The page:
Who knew so much went into planning an exhibition when making the artwork was hard enough in itself? Unfortunately putting on exhibition is more than simply printing photographs and framing them onto the wall but never fear, we have complied a small list of things for you to consider before displaying your lovely work!
1. THE LIGHTING
It is important to consider the type of the lighting your work will be placed under. If you have fairly warm tones in your photograph and it is placed under tungsten or natural lighting, this could create an overall warm tone to your photograph that you may not want. It is key to view the space beforehand and colour balance your work to fit the lighting accordingly or bring in additional lighting as needed. Windows will also affect lighting and mixing different colour temperatures can cause an odd colour balance. Remember, the photographs will appear darker and less vibrant once printed than on your computer screen so it is always good to make multiple test prints!
2. HOW TO DISPLAY IT
There is more than one way to exhibit your work than simply hanging it on a wall. You can use magnets to create a seamless and borderless look or use frames for a geometric structure but be sure to consider the reflection on top of the glass! The artwork could be tethered to wire and suspended from the ceiling or at the top of a wall to appear as if floating. Depending on what surface you choose to print or paint onto such as a fabric, it can then be folded and draped across a wall. Light boxes are also a unique and innovative way to display photographs that further illuminate and intensify the details of the images.
3. TYPES OF SURFACES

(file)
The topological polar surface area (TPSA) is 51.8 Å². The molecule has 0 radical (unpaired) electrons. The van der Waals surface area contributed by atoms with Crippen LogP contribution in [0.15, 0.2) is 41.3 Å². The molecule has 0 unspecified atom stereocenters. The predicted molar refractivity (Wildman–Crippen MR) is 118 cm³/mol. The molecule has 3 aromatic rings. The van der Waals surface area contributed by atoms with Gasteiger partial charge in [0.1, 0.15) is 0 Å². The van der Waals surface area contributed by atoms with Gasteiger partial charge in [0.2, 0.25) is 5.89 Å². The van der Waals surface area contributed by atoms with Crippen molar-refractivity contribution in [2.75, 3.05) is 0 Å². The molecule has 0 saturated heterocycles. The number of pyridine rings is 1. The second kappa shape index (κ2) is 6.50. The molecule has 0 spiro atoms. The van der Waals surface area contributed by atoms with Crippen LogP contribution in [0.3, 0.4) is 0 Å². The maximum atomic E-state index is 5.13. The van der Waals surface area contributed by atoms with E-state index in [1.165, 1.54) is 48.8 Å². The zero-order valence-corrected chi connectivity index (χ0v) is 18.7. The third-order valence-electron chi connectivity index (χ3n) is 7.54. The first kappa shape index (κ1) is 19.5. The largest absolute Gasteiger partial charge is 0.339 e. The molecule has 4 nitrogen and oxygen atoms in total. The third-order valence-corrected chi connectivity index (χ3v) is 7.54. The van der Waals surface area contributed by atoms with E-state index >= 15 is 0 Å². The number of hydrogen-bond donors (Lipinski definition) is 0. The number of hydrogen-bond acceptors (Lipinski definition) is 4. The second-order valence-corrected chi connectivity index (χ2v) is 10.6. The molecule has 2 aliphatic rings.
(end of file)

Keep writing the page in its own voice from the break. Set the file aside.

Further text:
Depending on the type of surface your work is printed or painted on, the texture could create an unwanted appearance. Glossy paper is going to be highly reflective once a light is shone on it, however it makes coloured images look more vibrant and lively. Matte paper can appear quite flat and cause photographs to loose depth. It is always good to print on multiple surfaces and bring them into the gallery space to see how the look under the lighting. You could also print on: metal, wood, fabrics or glass; the possibilities are endless.
If you’ve created a body of work that all flows and connects with one another, consider how they will be placed and sequenced on the wall. You can place the images chronologically as if to tell a story or if the images do not necessary belong together, they can be grouped by colour or content. Sequencing is important to keep in the back of your mind when arranging the images. Try to think as a viewer walking into the gallery and where their eyes will travel first and carry through onto the next image. How do you want the work to be observed? Be sure to leave space between each piece to allow it to be observed solely on its own or keep them together if you wish to create a different affect.
We hope these tips and tricks have given you some things to consider when planning your next exhibition! You can always draw inspiration from other galleries to see how they display their work or call on other artists for assistance and opinions. Best of luck!